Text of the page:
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makes perfect sense, I worked for several companies who got burnt like this, new employee is there just long enough to be entitled to maternity leave then bang, leaves everyone in the s**t

I know one woman who joined a company the same day as me, and in 4 years spent more time off work then at it, now is that fair???
This only happens because we, as a society, do not support the family unit. I think that is rather sad of us as a species.
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Old 13.04.2012, 12:01
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Re: Female, early 30s, recenltly married - threat of babies in the eyes of HR people?

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This only happens because we, as a society, do not support the family unit. I think that is rather sad of us as a species.
No, I think it is simply down to abuse of trust.

I find it sad that quite a few people are still willing to crap in the same pond that others drink from, for limited short-term gain. If I were an employer, I would admittedly be less than thrilled if one of my female workers went off on maternity leave - but I'd be very happy to have her back at the end of it, safe in the knowledge that all her operational knowledge and experience (which is often far more valuable than raw skill) can once again be brought to bear on my business problems. She can hit the ground running, in a way no new hire could.

What I do not understand or support are situations where a woman gets herself pregnant and then chooses to leave (fair play to her if she's kicked out - some companies still don't value internal experience, and that's not the woman's fault!) and eventually join another employer, without asking the previous company if they will have her back. Again, I can understand if some women asked for a sabbatical or extended unpaid leave - but quite a few openly abuse the system and make the statistical (and financial) risks of hiring a woman far greater than they ever needed to be. Quite a few abusers join a company, get trained at the employer's expense, and - just when they are becoming useful - get pregnant, collect maternity leave and then vanish.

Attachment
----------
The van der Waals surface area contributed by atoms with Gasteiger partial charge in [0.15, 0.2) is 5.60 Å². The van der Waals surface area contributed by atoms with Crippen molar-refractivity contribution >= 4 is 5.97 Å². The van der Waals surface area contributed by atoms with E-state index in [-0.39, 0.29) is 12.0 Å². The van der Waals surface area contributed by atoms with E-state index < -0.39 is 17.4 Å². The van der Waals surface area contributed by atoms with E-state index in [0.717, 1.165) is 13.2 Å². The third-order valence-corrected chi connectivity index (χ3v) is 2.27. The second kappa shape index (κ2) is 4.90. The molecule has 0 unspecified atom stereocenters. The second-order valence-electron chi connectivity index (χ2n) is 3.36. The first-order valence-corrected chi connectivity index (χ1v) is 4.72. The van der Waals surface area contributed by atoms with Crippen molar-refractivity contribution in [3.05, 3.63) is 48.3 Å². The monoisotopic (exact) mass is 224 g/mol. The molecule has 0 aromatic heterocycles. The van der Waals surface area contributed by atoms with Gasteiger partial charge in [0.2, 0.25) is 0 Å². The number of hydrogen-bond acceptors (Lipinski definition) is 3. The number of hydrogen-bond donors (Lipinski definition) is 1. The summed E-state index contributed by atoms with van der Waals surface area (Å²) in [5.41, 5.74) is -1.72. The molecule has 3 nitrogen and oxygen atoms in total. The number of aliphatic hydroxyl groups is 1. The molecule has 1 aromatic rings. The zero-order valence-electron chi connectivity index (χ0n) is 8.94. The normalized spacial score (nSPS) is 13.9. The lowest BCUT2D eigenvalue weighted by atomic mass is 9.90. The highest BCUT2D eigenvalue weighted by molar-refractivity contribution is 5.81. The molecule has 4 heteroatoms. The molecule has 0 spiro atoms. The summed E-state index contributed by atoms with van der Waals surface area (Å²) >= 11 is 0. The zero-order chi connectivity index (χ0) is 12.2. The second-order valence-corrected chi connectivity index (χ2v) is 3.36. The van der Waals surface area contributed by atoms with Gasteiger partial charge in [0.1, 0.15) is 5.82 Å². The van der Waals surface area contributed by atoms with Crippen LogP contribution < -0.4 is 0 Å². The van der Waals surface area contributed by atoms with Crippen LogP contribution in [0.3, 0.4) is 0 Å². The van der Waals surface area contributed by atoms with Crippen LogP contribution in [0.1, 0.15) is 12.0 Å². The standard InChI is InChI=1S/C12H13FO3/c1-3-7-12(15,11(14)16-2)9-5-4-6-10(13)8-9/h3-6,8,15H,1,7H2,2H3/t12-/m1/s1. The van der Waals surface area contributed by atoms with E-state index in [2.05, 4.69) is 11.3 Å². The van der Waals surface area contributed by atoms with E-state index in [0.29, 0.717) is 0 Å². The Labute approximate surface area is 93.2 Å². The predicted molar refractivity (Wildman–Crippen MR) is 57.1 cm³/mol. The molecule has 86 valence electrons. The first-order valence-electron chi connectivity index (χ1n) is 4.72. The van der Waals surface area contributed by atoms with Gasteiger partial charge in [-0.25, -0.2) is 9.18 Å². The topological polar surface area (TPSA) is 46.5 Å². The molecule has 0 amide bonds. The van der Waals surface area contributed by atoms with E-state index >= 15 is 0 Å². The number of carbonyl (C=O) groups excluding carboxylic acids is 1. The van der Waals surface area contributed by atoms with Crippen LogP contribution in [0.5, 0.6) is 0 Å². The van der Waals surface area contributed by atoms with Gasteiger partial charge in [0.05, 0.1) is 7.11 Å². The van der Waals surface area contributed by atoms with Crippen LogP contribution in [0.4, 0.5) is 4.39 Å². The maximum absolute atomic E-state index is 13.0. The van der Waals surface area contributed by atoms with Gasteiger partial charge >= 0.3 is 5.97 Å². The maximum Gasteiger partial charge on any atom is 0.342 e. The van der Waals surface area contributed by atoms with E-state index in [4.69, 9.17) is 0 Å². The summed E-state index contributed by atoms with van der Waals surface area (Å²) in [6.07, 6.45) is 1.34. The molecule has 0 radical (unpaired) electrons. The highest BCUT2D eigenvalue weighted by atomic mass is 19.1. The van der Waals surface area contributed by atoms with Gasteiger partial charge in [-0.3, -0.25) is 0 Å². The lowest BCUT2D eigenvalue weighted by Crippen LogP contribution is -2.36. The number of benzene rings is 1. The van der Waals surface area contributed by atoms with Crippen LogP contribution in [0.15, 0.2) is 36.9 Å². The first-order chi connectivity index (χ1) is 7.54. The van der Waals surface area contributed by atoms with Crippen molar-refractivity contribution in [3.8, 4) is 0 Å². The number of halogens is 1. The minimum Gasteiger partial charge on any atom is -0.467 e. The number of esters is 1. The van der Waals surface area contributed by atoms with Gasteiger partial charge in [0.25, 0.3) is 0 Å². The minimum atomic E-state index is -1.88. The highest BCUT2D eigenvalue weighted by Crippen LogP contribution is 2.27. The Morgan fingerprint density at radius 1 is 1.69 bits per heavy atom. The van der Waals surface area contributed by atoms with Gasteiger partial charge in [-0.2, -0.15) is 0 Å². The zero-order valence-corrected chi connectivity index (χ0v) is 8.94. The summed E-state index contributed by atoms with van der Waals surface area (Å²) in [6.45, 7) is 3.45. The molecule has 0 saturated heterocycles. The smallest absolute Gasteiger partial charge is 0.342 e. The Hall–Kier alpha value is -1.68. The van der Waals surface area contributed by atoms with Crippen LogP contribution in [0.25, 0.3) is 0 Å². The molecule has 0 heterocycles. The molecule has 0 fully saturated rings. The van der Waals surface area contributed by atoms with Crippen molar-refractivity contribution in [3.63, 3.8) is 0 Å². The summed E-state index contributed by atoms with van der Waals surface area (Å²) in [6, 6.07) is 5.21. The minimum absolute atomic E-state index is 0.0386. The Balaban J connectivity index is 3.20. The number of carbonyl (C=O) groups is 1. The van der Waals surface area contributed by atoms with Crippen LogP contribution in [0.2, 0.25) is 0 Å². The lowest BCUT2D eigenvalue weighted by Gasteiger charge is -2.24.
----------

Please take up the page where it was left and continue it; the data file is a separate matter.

At the end of the day, the harsh reality is that business exists to make a profit. I understand and fully appreciate women who understand this and try to minimise the impact on a business. Pregnancy is required for the next generation, and I think that maternity leave is a good price to pay in order to keep a valued employee - but only if you get to keep her. If you don't keep her, it's a very expensive drain on the business - not just because of the lost productivity, but also because of the need to hire (and train!) another temporary employee (which is often more expensive than hiring a permanent member of staff) to cover for an employee on maternity leave.

If women abuse maternity leave, an employer should be legally entitled to write this on her reference - given certain conditions are met. This gives HR a sense of being able to more readily detect (and manage) risk - but, most importantly, it gives women who plan on gaming the system reason enough to think twice before doing so. If you want to discourage bad behaviour, you should not reward it. The key is to manage this while causing the least amount of aggravation to those who do not abuse the system.

I do think that an employer should be able to expect a certain number of days to be worked for every day that is spent on maternity leave (5 seems like a reasonable number to me.) Unfortunately, some see employment as an opportunity to have several children in a row, without any consideration for their employer. This really should be subject to some kind of control - i.e. you can get pregnant for the first time with no time restrictions, but if you have not "repaid" the time (at say, a 5:1 ratio) by the time you leave or get pregnant a second time, you should not be entitled to permanently leave the company without receiving a bad reference - or go on paid maternity leave, respectively.

Last edited by Oliver Jones; 13.04.2012 at 12:06. Reason: Minor grammar change.